Thanks for the comment, Gottfried!

Genuine in what sense? I'd say what you call "causal considerations" and "counterfactual pondering" could be explained by: "This word makes sense given the previous ones."

They may seem to display causal reasoning but you can't get them to always make accurate reasoning. Of course, they will get some reasoning right, but people get reasoning right almost every single time. What's been criticized about them isn't that they never display causal or common sense reasoning. It's that they do it not often enough to be reliable.

The trick here is that I didn't intend the story to go anywhere. I didn't have a plot or an end in mind. I let the models drive it and that's why it feels they did a great job. If you set them to go somewhere in particular, you'll more likely fail to make them do that.

Also, as Pete added to your comment, I chose what completion fit best the conversation each time. For instance, if GPT-3 agrees with J1-Jumbo in one completion, in the other completion it may have said the complete opposite.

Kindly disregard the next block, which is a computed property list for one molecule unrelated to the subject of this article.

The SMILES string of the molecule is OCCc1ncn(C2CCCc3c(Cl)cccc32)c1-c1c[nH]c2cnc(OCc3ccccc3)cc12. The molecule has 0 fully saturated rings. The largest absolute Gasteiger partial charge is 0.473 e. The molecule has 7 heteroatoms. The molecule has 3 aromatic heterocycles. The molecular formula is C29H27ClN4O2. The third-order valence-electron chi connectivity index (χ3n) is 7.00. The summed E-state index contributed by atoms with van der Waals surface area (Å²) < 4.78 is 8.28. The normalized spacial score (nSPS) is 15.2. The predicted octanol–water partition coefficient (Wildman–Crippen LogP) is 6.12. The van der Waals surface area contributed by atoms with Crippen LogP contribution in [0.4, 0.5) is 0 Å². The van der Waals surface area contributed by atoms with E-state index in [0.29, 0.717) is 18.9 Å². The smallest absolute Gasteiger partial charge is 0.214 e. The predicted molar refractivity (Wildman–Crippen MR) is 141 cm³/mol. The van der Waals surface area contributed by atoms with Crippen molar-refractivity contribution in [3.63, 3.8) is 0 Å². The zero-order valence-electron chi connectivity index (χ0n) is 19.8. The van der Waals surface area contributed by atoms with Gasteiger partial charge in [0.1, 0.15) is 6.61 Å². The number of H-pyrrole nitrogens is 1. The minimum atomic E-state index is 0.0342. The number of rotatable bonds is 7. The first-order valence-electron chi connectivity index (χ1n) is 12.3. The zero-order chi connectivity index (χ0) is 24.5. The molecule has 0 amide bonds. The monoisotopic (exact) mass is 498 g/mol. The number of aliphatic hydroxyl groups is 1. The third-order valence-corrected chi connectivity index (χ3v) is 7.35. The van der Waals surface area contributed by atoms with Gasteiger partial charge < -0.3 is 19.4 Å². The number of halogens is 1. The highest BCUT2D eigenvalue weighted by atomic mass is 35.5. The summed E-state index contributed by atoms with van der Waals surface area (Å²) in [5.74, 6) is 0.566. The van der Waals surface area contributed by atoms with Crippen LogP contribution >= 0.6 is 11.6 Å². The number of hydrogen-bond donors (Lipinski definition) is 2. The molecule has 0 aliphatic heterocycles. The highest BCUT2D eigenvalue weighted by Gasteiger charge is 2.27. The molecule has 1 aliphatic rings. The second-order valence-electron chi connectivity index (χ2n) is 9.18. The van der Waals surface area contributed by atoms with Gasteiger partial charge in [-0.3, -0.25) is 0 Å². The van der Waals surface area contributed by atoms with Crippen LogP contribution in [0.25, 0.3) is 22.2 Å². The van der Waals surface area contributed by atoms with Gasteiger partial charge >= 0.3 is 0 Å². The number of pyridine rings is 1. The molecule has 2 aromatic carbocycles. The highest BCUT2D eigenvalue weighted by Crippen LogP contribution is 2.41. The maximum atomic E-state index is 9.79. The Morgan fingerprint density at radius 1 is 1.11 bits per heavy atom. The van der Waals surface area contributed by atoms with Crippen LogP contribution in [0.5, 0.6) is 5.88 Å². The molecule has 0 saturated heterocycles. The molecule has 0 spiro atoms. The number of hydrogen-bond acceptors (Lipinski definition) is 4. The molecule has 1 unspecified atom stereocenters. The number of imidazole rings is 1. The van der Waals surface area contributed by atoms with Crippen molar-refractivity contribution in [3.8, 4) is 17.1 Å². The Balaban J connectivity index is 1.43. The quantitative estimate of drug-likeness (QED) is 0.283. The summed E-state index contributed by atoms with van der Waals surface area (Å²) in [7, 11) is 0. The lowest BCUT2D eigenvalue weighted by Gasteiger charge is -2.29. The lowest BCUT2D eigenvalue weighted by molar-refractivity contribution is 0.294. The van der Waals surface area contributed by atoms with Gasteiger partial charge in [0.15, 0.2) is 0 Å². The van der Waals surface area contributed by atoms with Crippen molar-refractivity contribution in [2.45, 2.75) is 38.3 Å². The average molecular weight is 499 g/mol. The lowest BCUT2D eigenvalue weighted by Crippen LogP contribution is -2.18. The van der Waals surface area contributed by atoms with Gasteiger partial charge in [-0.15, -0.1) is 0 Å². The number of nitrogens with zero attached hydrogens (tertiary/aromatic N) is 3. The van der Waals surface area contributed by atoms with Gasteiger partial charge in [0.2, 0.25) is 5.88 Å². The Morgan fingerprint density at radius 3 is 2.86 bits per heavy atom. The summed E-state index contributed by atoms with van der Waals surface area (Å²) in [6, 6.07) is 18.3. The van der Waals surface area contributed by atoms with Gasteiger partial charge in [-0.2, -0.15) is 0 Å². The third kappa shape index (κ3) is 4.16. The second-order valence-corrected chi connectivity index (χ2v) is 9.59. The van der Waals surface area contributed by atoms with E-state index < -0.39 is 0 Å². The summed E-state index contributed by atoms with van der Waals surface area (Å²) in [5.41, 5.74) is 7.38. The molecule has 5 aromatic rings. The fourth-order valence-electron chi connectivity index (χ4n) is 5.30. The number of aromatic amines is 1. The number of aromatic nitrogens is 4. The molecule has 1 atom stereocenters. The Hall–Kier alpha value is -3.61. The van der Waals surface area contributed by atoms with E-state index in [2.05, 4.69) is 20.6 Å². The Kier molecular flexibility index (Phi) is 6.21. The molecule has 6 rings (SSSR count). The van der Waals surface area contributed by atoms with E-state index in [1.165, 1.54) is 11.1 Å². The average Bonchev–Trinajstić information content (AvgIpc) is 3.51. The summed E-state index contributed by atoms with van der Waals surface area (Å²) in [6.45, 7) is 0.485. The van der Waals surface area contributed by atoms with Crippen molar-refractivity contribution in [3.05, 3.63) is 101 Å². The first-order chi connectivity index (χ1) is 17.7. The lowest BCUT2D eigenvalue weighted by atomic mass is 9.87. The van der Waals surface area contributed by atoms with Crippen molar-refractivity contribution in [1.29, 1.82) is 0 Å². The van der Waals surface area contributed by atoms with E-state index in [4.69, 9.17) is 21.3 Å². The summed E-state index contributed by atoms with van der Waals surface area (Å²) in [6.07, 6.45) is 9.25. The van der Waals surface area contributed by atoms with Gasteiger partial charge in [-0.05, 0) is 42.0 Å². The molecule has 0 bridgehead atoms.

It's more an entertainment piece than a careful analysis of LLM behavior.

Writing at the intersection of AI, philosophy, and the cognitive sciences | alber.romgar@gmail.com | Get my articles for free: https://mindsoftomorrow.ck.page

Writing at the intersection of AI, philosophy, and the cognitive sciences | alber.romgar@gmail.com | Get my articles for free: https://mindsoftomorrow.ck.page